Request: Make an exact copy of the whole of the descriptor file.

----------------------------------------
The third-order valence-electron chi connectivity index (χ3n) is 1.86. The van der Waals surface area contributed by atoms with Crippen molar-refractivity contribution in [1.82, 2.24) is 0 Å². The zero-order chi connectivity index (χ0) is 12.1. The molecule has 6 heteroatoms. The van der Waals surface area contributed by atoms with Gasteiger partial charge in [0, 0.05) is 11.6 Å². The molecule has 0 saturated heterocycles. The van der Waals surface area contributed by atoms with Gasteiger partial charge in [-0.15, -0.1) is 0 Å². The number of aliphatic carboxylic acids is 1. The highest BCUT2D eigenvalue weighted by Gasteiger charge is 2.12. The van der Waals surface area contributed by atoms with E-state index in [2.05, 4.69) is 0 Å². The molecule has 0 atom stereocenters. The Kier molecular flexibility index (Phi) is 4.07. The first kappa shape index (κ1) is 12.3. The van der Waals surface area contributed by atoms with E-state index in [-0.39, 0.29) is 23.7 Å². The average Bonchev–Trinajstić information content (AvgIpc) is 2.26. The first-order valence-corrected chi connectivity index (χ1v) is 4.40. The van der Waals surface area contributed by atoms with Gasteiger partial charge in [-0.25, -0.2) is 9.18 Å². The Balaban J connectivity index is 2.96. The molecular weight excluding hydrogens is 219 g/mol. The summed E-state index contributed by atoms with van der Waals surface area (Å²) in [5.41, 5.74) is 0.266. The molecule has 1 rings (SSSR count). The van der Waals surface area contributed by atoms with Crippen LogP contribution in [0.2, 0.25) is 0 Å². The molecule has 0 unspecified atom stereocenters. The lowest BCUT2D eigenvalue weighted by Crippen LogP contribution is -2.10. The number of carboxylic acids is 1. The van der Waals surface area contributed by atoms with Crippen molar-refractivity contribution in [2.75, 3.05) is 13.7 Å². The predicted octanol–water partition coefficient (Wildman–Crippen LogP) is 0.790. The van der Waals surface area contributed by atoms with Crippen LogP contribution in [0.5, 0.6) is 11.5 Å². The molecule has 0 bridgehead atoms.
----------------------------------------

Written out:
The third-order valence-electron chi connectivity index (χ3n) is 1.86. The van der Waals surface area contributed by atoms with Crippen molar-refractivity contribution in [1.82, 2.24) is 0 Å². The zero-order chi connectivity index (χ0) is 12.1. The molecule has 6 heteroatoms. The van der Waals surface area contributed by atoms with Gasteiger partial charge in [0, 0.05) is 11.6 Å². The molecule has 0 saturated heterocycles. The van der Waals surface area contributed by atoms with Gasteiger partial charge in [-0.15, -0.1) is 0 Å². The number of aliphatic carboxylic acids is 1. The highest BCUT2D eigenvalue weighted by Gasteiger charge is 2.12. The van der Waals surface area contributed by atoms with E-state index in [2.05, 4.69) is 0 Å². The molecule has 0 atom stereocenters. The Kier molecular flexibility index (Phi) is 4.07. The first kappa shape index (κ1) is 12.3. The van der Waals surface area contributed by atoms with E-state index in [-0.39, 0.29) is 23.7 Å². The average Bonchev–Trinajstić information content (AvgIpc) is 2.26. The first-order valence-corrected chi connectivity index (χ1v) is 4.40. The van der Waals surface area contributed by atoms with Gasteiger partial charge in [-0.25, -0.2) is 9.18 Å². The Balaban J connectivity index is 2.96. The molecular weight excluding hydrogens is 219 g/mol. The summed E-state index contributed by atoms with van der Waals surface area (Å²) in [5.41, 5.74) is 0.266. The molecule has 1 rings (SSSR count). The van der Waals surface area contributed by atoms with Crippen LogP contribution in [0.2, 0.25) is 0 Å². The molecule has 0 unspecified atom stereocenters. The lowest BCUT2D eigenvalue weighted by Crippen LogP contribution is -2.10. The number of carboxylic acids is 1. The van der Waals surface area contributed by atoms with Crippen molar-refractivity contribution in [2.75, 3.05) is 13.7 Å². The predicted octanol–water partition coefficient (Wildman–Crippen LogP) is 0.790. The van der Waals surface area contributed by atoms with Crippen LogP contribution in [0.5, 0.6) is 11.5 Å². The molecule has 0 bridgehead atoms.